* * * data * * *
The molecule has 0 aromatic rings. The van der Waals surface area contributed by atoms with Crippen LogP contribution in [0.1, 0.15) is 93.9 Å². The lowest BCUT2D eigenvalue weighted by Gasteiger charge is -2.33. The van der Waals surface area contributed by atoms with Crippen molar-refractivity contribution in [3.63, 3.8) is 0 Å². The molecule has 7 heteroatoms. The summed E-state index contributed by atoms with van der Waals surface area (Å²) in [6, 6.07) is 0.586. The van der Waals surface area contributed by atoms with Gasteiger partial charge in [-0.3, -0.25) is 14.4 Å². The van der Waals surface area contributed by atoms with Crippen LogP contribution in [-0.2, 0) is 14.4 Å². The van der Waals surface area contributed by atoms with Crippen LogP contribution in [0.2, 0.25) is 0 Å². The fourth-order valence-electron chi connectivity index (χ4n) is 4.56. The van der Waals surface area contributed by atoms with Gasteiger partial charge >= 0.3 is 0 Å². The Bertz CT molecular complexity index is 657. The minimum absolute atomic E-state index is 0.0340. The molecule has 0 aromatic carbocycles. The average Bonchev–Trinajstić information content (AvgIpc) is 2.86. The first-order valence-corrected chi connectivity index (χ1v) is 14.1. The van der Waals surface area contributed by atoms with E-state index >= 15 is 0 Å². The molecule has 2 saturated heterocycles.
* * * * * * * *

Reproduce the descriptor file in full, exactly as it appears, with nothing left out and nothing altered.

The molecule has 0 aromatic rings. The van der Waals surface area contributed by atoms with Crippen LogP contribution in [0.1, 0.15) is 93.9 Å². The lowest BCUT2D eigenvalue weighted by Gasteiger charge is -2.33. The van der Waals surface area contributed by atoms with Crippen molar-refractivity contribution in [3.63, 3.8) is 0 Å². The molecule has 7 heteroatoms. The summed E-state index contributed by atoms with van der Waals surface area (Å²) in [6, 6.07) is 0.586. The van der Waals surface area contributed by atoms with Gasteiger partial charge in [-0.3, -0.25) is 14.4 Å². The van der Waals surface area contributed by atoms with Crippen LogP contribution in [-0.2, 0) is 14.4 Å². The van der Waals surface area contributed by atoms with Crippen LogP contribution in [0.2, 0.25) is 0 Å². The fourth-order valence-electron chi connectivity index (χ4n) is 4.56. The van der Waals surface area contributed by atoms with Gasteiger partial charge >= 0.3 is 0 Å². The Bertz CT molecular complexity index is 657. The minimum absolute atomic E-state index is 0.0340. The molecule has 0 aromatic carbocycles. The average Bonchev–Trinajstić information content (AvgIpc) is 2.86. The first-order valence-corrected chi connectivity index (χ1v) is 14.1. The van der Waals surface area contributed by atoms with E-state index >= 15 is 0 Å². The molecule has 2 saturated heterocycles.